Wiggins was the first prosecution witness to testify in the March murder trial of Faheem, the 10-year-old boy killed after being shot Feb. 11, 2004, during a gang shoot-out while he was walking to T.M. Peirce Elementary School in North Philadelphia.
In a heated, passionate and at times combative courtroom yesterday, Assistant District Attorney Jude Conroy and Lawson's defense lawyer, Jack McMahon, argued not over what Lawson said, but what he was trying to do.
McMahon said the District Attorney's Office was missing a link in showing that Lawson made his daughter change her story. And he suggested that Lawson might just have been telling his daughter to say she didn't remember - because, he argued, she might have told him just that.
"There's an element missing here," McMahon said. "The element to this case is we don't know if he knew Story A or if he asked her to change Story A."
Conroy said that, for his charges to stick, there was no requirement on the prosecution's part to show that Lawson knew what his daughter was originally going to testify.
"He was requesting her on the stand to lie," Conroy said.
Earlier, Conroy called his one witness: Assistant District Attorney Mark Gilson, who was one of two prosecutors in the murder trial of Kennell Spady, 23, and Kareem Johnson, 22, the two men who were convicted in March of killing Faheem and then sentenced to life in prison.
Gilson said Wiggins was a "very important" and "critical" witness for the prosecution, who on her own had called the police Homicide Unit two days after Faheem was shot to provide information she had on the assailants. She did so on video and in a signed statement, he said.
At the start of the trial day, March 7, Gilson said, she was also "ready, willing, and able to testify."
While at the District Attorney's Office, where she was being prepped for what was initially going to be a jury trial, she asked to call her father, Gilson said. He let her use a phone in a private room.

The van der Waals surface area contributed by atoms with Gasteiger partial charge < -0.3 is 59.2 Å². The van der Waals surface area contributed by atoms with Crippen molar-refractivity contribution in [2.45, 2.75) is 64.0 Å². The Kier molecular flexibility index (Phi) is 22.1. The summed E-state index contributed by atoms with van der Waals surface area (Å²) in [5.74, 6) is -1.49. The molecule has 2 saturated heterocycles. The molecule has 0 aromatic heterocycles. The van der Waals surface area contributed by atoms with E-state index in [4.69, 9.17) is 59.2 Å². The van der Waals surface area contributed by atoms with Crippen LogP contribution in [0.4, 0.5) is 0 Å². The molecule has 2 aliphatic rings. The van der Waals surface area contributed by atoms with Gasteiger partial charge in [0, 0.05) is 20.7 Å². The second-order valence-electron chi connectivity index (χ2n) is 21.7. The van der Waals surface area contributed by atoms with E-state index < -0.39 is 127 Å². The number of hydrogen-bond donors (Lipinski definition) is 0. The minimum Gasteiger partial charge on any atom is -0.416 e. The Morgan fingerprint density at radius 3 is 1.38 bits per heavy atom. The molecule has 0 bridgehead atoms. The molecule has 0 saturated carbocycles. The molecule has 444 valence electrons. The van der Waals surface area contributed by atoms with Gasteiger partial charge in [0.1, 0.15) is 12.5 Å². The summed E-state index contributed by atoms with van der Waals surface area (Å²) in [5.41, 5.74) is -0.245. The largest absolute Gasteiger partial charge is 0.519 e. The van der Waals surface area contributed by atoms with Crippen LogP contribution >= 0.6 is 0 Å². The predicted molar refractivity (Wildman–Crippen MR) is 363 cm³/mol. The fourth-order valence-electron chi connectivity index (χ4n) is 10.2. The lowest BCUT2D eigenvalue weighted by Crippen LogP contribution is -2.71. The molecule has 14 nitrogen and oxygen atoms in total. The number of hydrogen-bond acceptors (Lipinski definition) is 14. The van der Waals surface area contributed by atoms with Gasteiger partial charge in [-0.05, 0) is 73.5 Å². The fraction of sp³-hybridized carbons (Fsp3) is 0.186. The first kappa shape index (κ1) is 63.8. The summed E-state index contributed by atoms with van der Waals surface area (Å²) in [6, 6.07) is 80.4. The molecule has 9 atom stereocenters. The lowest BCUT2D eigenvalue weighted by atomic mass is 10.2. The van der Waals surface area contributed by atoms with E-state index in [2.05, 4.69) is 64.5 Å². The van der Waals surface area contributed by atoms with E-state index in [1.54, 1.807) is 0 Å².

At the courtroom, Gilson met her father, who said he did not want her to testify, Gilson said. When Wiggins arrived, father and daughter went into a private preparation room to talk.
Wiggins, once cooperative, then refused to testify, Gilson said.
But she was ordered to testify, and as she was about to take the witness stand, her father began gesturing with his hands to her and mouthing words, Gilson said.
And that's when he told her aloud, in an open courtroom, "Do what I tell you to do. Say what I told you to say: 'I don't remember,' " Gilson said.
Under questioning by his fellow prosecutor, Jason Bologna, Wiggins "approximately 36 times under direct testimony responds, 'I don't remember. I don't recall. You can't make me remember if I don't want to remember,' " Gilson testified.
The judge agreed with the District Attorney's Office that Lawson had intervened in his daughter's testimony. But she sided with the defense in dropping the solicitation-of-perjury charge.
"To prove the perjury," Griffin said, "[Lawson] would have to know ahead of time what the original testimony was."
Wiggins was one of six witnesses who recanted their original statements to police during the murder trial. Prosecutors call this "going south," and have said it's not uncommon for witnesses to do it.
After yesterday's hearing, Wiggins' great-aunt, Lorraine Sproul, 46, said neither she nor her sister, Jackie Dennis, had given her consent to police detectives to bring Wiggins to Police Headquarters to make a statement. Wiggins, then a minor, was living with her great-aunts in their Lawncrest home.
Lawson's father, also Devonzo Lawson, said District Attorney Lynne M. Abraham "is just using my son as an example."
In arresting Lawson in April, Abraham and Police Commissioner Sylvester M. Johnson said they hoped a clear message would be sent that discouraging witnesses from testifying would not be tolerated.
Contact staff writer Julie Shaw at 215-854-2917 or firstname.lastname@example.org.